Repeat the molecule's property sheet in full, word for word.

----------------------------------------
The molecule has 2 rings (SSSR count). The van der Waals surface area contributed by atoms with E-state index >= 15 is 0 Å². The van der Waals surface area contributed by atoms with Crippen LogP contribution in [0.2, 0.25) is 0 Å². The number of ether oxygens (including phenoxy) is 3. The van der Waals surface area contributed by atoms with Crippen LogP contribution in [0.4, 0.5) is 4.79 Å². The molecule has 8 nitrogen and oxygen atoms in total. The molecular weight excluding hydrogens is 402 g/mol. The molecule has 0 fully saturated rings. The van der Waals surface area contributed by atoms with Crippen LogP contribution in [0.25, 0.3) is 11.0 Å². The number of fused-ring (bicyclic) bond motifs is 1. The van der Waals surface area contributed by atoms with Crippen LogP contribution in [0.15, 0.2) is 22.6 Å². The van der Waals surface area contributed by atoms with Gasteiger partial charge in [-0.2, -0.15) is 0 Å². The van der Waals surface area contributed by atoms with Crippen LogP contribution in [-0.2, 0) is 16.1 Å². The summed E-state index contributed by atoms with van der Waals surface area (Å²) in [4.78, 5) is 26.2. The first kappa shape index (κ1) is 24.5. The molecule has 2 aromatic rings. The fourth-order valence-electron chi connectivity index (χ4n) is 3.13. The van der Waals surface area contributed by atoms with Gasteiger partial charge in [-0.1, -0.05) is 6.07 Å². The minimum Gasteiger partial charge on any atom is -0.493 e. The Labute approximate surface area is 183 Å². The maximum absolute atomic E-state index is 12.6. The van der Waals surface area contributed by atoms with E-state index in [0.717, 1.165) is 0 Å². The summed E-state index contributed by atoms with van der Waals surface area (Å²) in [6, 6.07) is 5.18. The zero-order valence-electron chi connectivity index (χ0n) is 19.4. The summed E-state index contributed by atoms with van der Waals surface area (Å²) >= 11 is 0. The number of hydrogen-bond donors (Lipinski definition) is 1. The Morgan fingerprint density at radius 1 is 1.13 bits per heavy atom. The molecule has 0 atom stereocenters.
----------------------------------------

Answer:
The molecule has 2 rings (SSSR count). The van der Waals surface area contributed by atoms with E-state index >= 15 is 0 Å². The van der Waals surface area contributed by atoms with Crippen LogP contribution in [0.2, 0.25) is 0 Å². The number of ether oxygens (including phenoxy) is 3. The van der Waals surface area contributed by atoms with Crippen LogP contribution in [0.4, 0.5) is 4.79 Å². The molecule has 8 nitrogen and oxygen atoms in total. The molecular weight excluding hydrogens is 402 g/mol. The molecule has 0 fully saturated rings. The van der Waals surface area contributed by atoms with Crippen LogP contribution in [0.25, 0.3) is 11.0 Å². The number of fused-ring (bicyclic) bond motifs is 1. The van der Waals surface area contributed by atoms with Crippen LogP contribution in [0.15, 0.2) is 22.6 Å². The van der Waals surface area contributed by atoms with Gasteiger partial charge in [-0.2, -0.15) is 0 Å². The van der Waals surface area contributed by atoms with Crippen LogP contribution in [-0.2, 0) is 16.1 Å². The summed E-state index contributed by atoms with van der Waals surface area (Å²) in [4.78, 5) is 26.2. The first kappa shape index (κ1) is 24.5. The molecule has 2 aromatic rings. The fourth-order valence-electron chi connectivity index (χ4n) is 3.13. The van der Waals surface area contributed by atoms with Gasteiger partial charge in [-0.1, -0.05) is 6.07 Å². The minimum Gasteiger partial charge on any atom is -0.493 e. The Labute approximate surface area is 183 Å². The maximum absolute atomic E-state index is 12.6. The van der Waals surface area contributed by atoms with E-state index in [0.717, 1.165) is 0 Å². The summed E-state index contributed by atoms with van der Waals surface area (Å²) in [6, 6.07) is 5.18. The zero-order valence-electron chi connectivity index (χ0n) is 19.4. The summed E-state index contributed by atoms with van der Waals surface area (Å²) >= 11 is 0. The number of hydrogen-bond donors (Lipinski definition) is 1. The Morgan fingerprint density at radius 1 is 1.13 bits per heavy atom. The molecule has 0 atom stereocenters.